Bird Dog & Retriever News

October / November 2017 issue page 7

Click here for the pdf of this page

Go to the previous page

 Go to the next page

Go to the table of contents page

Go to the back issues page

Stopping On Runners
By George Hickox

It is late afternoon in early December. A mild breeze is blowing as two hunters meander down a tractor path bordered by a woodlot on one side and a partially harvested cornfield on the other. Two dogs work the edges of the briars for one last rooster as the hunters ease back toward their vehicles. Suddenly, the dogs strike scent and, with guns ready, the hunters cautiously approach. Seconds later the rooster bursts from cover as one hunter raises his gun smoothly, swings in front of the bird and ....
A more likely scenario is: The setting is the same, only the breeze is probably a little more than mild. The hunters are dragging, having bulldozed their way through rose hips and hawthorn and stumbled over the furrowed rows around the edges of uncut corn. They are hoping for one more rooster to fill their bag one young, dumb rooster that won "play big boys" games. They're tired of acting as herding dogs, trying to cut off escape paths and watching birds flush out of range with their dogs tracking close behind.
Suddenly, Guido strikes game. The seasoned dog puts his nose to the ground, wags his tail furiously and starts unraveling the trail. The pheasant runs straight up the edge of the narrow woodlot as Fido continually gains ground and the hunters lose it. When the rooster finally flushes downfield, the hillsides echo with expletives from two frustrated, winded hunters.
Today's wild pheasants would rather run than fly. These birds have survived encounters with foxes, coyotes, bobcats, raccoons, feral cats and hunters with dogs. Not that pen raised birds are necessarily pushovers. Every day a pheasant lasts in the field it develops more "street smarts," which can frustrate hunters and dogs alike.
I won't limit this discussion to pheasants either. A number of other species are masters of putting a lot of real estate between themselves and their pursuers. I spend many days guiding masochistic clients for grouse. It's been my experience that ruffed grouse have evolved into even tougher adversaries than their ancestors. Put a few conifers, some early season poplar or any thick habitat between you and a grouse, and you're looking at one formidable adversary.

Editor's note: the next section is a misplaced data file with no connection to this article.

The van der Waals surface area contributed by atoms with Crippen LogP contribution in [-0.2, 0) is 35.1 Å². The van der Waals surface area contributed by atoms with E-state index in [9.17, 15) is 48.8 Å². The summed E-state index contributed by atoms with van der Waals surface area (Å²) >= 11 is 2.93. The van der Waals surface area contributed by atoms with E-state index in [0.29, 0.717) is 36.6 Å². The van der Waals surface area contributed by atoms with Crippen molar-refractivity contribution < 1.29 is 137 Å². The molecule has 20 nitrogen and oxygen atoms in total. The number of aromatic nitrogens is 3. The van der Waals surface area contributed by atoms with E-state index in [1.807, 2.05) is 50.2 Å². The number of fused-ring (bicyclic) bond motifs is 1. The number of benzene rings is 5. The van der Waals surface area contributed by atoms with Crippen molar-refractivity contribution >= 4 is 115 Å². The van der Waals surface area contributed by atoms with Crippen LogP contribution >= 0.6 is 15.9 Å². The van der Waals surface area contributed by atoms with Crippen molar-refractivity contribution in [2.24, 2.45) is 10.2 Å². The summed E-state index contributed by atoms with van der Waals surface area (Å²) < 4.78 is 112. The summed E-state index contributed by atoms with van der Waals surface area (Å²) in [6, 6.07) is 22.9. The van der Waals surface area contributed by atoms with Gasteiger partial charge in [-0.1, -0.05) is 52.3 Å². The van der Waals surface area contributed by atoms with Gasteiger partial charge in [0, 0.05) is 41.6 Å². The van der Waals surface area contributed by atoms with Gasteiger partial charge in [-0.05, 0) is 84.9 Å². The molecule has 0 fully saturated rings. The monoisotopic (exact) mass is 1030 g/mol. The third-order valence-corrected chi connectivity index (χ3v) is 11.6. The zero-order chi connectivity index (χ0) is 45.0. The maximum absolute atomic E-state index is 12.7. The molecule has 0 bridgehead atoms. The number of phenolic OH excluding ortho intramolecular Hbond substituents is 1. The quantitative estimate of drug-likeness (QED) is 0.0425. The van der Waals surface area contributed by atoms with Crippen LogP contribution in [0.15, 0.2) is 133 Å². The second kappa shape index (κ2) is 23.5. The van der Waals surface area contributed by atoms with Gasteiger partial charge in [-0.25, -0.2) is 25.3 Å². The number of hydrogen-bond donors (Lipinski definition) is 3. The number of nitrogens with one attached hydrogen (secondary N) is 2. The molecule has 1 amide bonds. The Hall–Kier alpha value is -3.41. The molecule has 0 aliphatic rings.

Then there are woodcock, too, which are behaving less and less like the stay at homes they're supposed to. And I keep hearing stories from fellows out West about a species of quail I hope never infests my Georgia grounds.
We all have experienced the frustration of watching dogs flush game out of range. One option is to get into Olympic shape so we can chase the dogsand birds down; another is to surround a field and let the dogs drive the birds to us. But my personal preference is to hunt with a well trained dog: one that can go head to head with a runner and come out the winner.
Teaching your dog to stop on running birds is a strategy that will guarantee more satisfaction, more shooting and more safety. As a guide, I hold the safety of my clients as the utmost priority. A hunter with a loaded gun chasing a dog that's tracking a runner is simply an accident waiting to happen.
Being able to stop dogs on running birds is normally associated with training upland flushing breeds such as Labs and springers. However, I teach pointers and setters to stop on runners and believe that everyone can benefit from this.
Let's say you're out hunting and your Lab is quartering into the wind nicely. Suddenly, the dog begins making game and is obviously onto a running rooster. The dog unravels the escape path and is in full pursuit faster than you can safely travel. When the dog gets to the edge of your comfortable gun range you command it to sit, either verbally or with the traditional single whistle blast. The dog responds and drops its posterior to the ground. You move up in a safe and gentlemanly manner, then release the dog by saying its name, "Hie,"‚ or whatever command you have chosen. The dog resumes tracking. Every time it gets to the edge of gun range you sit it down and move up. In this manner the dog eventually flushes the pheasant within gun range and you are given a reasonable opportunity of taking the bird. Just as the coyote doesn't win every time, your dog will not produce every bird. But the birds your dog does flush will be in range. Watching birds flush 60 yards downfield with your dog in full pursuit is hardly satisfying let alone effective.